This is page 2 of a contract between Charles and Robert Fall of Dunbar, Scotland and the fishermen of Crail, Fife, Scotland.
Charles and Robert Fall held many interests in Dunbar in the 18th Century. They also had family connections in Fife. In an agreement signed by them on the 9th November 1745, the fishermen of Crail agreed to deliver their catch of white fish to them for a period of 6 years. This shows the final part of the contract made between the Falls and the fishermen of Crail. Here, agreement is made for the carriage of fish, notably saithe, to the Fall’s cellars, to be paid by them. At the end are the signatures or ‘marks’ of the fishermen of Crail. The most easterly of Fife’s fishing ports, Crail Harbour dates back to the 16th century. At one time the village was an important herring station. The few fishermen left today fish inshore, mainly for shellfish.
On the left hand side, just below the fold, there is the follow text: â€œGeorge GH Hodge mark.â€ In this instance, George Hodge could not sign his name, and therefore marked with a â€œGHâ€. I am related to this George Hodge.
George Hodge was born in 1717 to George Hodge (himself born in 1686) and mother Katherin Moncrief in Crail/Fife, Scotland. He was 32 when he marked this document. His younger brother was a James Hodge, where my paternal line descends.
Crail Harbour: The harbour was ‘new foundit’ in 1610, destroyed in 1707, and what is shown here dates from the rebuild of 1728.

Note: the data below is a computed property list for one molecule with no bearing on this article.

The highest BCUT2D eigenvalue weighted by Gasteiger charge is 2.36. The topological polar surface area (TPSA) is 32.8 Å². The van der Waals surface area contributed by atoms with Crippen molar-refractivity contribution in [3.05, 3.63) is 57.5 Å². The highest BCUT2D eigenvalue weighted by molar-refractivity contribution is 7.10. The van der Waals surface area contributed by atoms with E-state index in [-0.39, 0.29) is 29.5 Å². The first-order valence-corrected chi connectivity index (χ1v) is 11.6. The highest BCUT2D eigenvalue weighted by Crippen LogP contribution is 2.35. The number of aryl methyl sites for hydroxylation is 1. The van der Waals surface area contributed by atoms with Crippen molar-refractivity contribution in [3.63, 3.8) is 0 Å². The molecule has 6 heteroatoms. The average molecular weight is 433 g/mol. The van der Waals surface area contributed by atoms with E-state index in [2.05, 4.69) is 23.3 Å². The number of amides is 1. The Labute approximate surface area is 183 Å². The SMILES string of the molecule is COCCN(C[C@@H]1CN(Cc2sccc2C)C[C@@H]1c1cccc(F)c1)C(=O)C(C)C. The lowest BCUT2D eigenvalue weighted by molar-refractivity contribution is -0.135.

The fish stocks in this area started to drop in the later part of the 18th Century, and therefore there was not enough room in the family business. As the younger brother, James Hodge left the family business and slowly drifted north to St Andrews in the latter half of the 18th Century. From 1764 in Crail, 1766 in Kingsbarns (3.5km north of Crail) and 1771 in Brown Hills (just south of St Andrews). This George Hodge is also the witness to the birth of James Hodge’s first and second children: Andrew and Mary. The third child of James Hodge is a John Hodge; again from where my paternal line descends. This John’s son, Melville, emigrated to South Australia in 1853.
In the 1841 census, Mary Hodge (daughter of James Hodge, born in Kingsbarns in 1766) is listed as living in Thorgate, Crail. Based on the position in the census, it is likey she was living with the Scotts of Crail at this time.
I suspect that James travelled north either as a farm labourer, or as a hand loom linen weaver; as was his son. Kingsbarns has a noted history of both. And golfing, but I doubt my family was of the correct glass for golfing.
Note: This information was found using the http://scran.ac.uk system. Scran is:
Scran – part of the Royal Commission on the Ancient and Historical Monuments of Scotland – aims to provide educational access to digital materials representing our material culture and history. This is provided through the wholly owned trading arm Scran Ltd. We are one of the largest educational online services in the UK supporting over 4,000 schools, libraries, colleges and universities.
5 thoughts on “My Relative from 18th Century: George Hodge”
http://scran.ak.uk = http://scran.ac.uk
Mark– fixed URLs, ta.
I am doing research (genealogy)on my mothers HODGE family. They were from Grenock.Gourock Scotland. Some of the family went to Australia and Canada. Are you related ?
Seattle State of Washington UISA
I can trace my Hodge ancestors to Crail, Fife, Scotland (and continued in the eastern part of Fife until one emigrated to Australia in the 1850s) into the early 18th Century — and I am “stuck” at this juncture.
We may be related; but I doubt that any records exist that may/may not confirm this.
The source of “Hodge” is “Rodger/Rog” which seems to be commonish in English/Cornish speaking peoples in the middle ages.
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